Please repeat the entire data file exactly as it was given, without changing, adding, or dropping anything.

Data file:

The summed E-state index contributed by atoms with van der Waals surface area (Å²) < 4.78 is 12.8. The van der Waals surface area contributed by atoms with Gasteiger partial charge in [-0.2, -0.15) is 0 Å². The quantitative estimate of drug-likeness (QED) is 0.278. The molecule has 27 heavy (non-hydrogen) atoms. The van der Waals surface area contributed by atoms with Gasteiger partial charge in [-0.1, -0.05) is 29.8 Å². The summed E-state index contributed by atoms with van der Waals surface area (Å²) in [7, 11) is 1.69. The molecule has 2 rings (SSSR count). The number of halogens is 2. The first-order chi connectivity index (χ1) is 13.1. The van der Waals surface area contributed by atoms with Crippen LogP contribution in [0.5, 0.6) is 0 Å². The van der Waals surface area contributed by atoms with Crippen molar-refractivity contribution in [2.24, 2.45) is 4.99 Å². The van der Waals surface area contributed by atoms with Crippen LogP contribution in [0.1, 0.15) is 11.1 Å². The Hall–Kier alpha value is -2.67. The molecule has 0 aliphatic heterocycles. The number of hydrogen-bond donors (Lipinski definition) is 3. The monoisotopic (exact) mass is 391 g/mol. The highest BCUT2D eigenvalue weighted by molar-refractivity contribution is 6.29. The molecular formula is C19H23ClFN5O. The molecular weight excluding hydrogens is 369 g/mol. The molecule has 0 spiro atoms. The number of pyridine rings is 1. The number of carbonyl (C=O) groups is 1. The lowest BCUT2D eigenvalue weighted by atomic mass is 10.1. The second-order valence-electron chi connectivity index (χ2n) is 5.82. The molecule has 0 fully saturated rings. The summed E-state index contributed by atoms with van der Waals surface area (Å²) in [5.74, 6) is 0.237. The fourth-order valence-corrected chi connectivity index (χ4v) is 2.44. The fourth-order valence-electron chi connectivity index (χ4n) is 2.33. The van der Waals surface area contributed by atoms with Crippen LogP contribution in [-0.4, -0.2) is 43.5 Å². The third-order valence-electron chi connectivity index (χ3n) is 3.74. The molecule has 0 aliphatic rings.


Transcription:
The summed E-state index contributed by atoms with van der Waals surface area (Å²) < 4.78 is 12.8. The van der Waals surface area contributed by atoms with Gasteiger partial charge in [-0.2, -0.15) is 0 Å². The quantitative estimate of drug-likeness (QED) is 0.278. The molecule has 27 heavy (non-hydrogen) atoms. The van der Waals surface area contributed by atoms with Gasteiger partial charge in [-0.1, -0.05) is 29.8 Å². The summed E-state index contributed by atoms with van der Waals surface area (Å²) in [7, 11) is 1.69. The molecule has 2 rings (SSSR count). The number of halogens is 2. The first-order chi connectivity index (χ1) is 13.1. The van der Waals surface area contributed by atoms with Crippen LogP contribution in [0.5, 0.6) is 0 Å². The van der Waals surface area contributed by atoms with Crippen molar-refractivity contribution in [2.24, 2.45) is 4.99 Å². The van der Waals surface area contributed by atoms with Crippen LogP contribution in [0.1, 0.15) is 11.1 Å². The Hall–Kier alpha value is -2.67. The molecule has 0 aliphatic heterocycles. The number of hydrogen-bond donors (Lipinski definition) is 3. The monoisotopic (exact) mass is 391 g/mol. The highest BCUT2D eigenvalue weighted by molar-refractivity contribution is 6.29. The molecular formula is C19H23ClFN5O. The molecular weight excluding hydrogens is 369 g/mol. The molecule has 0 spiro atoms. The number of pyridine rings is 1. The number of carbonyl (C=O) groups is 1. The lowest BCUT2D eigenvalue weighted by atomic mass is 10.1. The second-order valence-electron chi connectivity index (χ2n) is 5.82. The molecule has 0 fully saturated rings. The summed E-state index contributed by atoms with van der Waals surface area (Å²) in [5.74, 6) is 0.237. The fourth-order valence-corrected chi connectivity index (χ4v) is 2.44. The fourth-order valence-electron chi connectivity index (χ4n) is 2.33. The van der Waals surface area contributed by atoms with Crippen LogP contribution in [-0.4, -0.2) is 43.5 Å². The third-order valence-electron chi connectivity index (χ3n) is 3.74. The molecule has 0 aliphatic rings.